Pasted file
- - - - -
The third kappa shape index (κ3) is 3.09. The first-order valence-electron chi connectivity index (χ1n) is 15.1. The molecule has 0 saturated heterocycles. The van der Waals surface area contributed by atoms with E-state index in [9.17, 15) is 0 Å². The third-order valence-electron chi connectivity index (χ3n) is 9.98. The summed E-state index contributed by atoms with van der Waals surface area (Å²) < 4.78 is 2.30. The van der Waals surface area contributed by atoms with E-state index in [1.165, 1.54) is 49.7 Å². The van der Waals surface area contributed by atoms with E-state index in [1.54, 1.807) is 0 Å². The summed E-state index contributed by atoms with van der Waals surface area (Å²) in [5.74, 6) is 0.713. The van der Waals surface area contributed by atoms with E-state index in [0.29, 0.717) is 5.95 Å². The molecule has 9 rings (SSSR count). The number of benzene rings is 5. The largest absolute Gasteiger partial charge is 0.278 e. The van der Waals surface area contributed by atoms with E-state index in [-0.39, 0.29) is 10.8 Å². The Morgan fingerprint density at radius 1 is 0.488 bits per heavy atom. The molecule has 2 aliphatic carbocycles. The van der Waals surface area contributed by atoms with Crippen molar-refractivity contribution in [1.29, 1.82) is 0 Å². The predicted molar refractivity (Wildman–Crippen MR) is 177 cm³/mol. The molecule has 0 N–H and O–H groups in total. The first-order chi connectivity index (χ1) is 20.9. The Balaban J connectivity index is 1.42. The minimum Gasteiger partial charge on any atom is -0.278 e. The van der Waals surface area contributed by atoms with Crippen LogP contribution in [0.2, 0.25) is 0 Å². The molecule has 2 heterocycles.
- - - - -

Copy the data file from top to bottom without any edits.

The third kappa shape index (κ3) is 3.09. The first-order valence-electron chi connectivity index (χ1n) is 15.1. The molecule has 0 saturated heterocycles. The van der Waals surface area contributed by atoms with E-state index in [9.17, 15) is 0 Å². The third-order valence-electron chi connectivity index (χ3n) is 9.98. The summed E-state index contributed by atoms with van der Waals surface area (Å²) < 4.78 is 2.30. The van der Waals surface area contributed by atoms with E-state index in [1.165, 1.54) is 49.7 Å². The van der Waals surface area contributed by atoms with E-state index in [1.54, 1.807) is 0 Å². The summed E-state index contributed by atoms with van der Waals surface area (Å²) in [5.74, 6) is 0.713. The van der Waals surface area contributed by atoms with E-state index in [0.29, 0.717) is 5.95 Å². The molecule has 9 rings (SSSR count). The number of benzene rings is 5. The largest absolute Gasteiger partial charge is 0.278 e. The van der Waals surface area contributed by atoms with E-state index in [-0.39, 0.29) is 10.8 Å². The Morgan fingerprint density at radius 1 is 0.488 bits per heavy atom. The molecule has 2 aliphatic carbocycles. The van der Waals surface area contributed by atoms with Crippen molar-refractivity contribution in [1.29, 1.82) is 0 Å². The predicted molar refractivity (Wildman–Crippen MR) is 177 cm³/mol. The molecule has 0 N–H and O–H groups in total. The first-order chi connectivity index (χ1) is 20.9. The Balaban J connectivity index is 1.42. The minimum Gasteiger partial charge on any atom is -0.278 e. The van der Waals surface area contributed by atoms with Crippen LogP contribution in [0.2, 0.25) is 0 Å². The molecule has 2 heterocycles.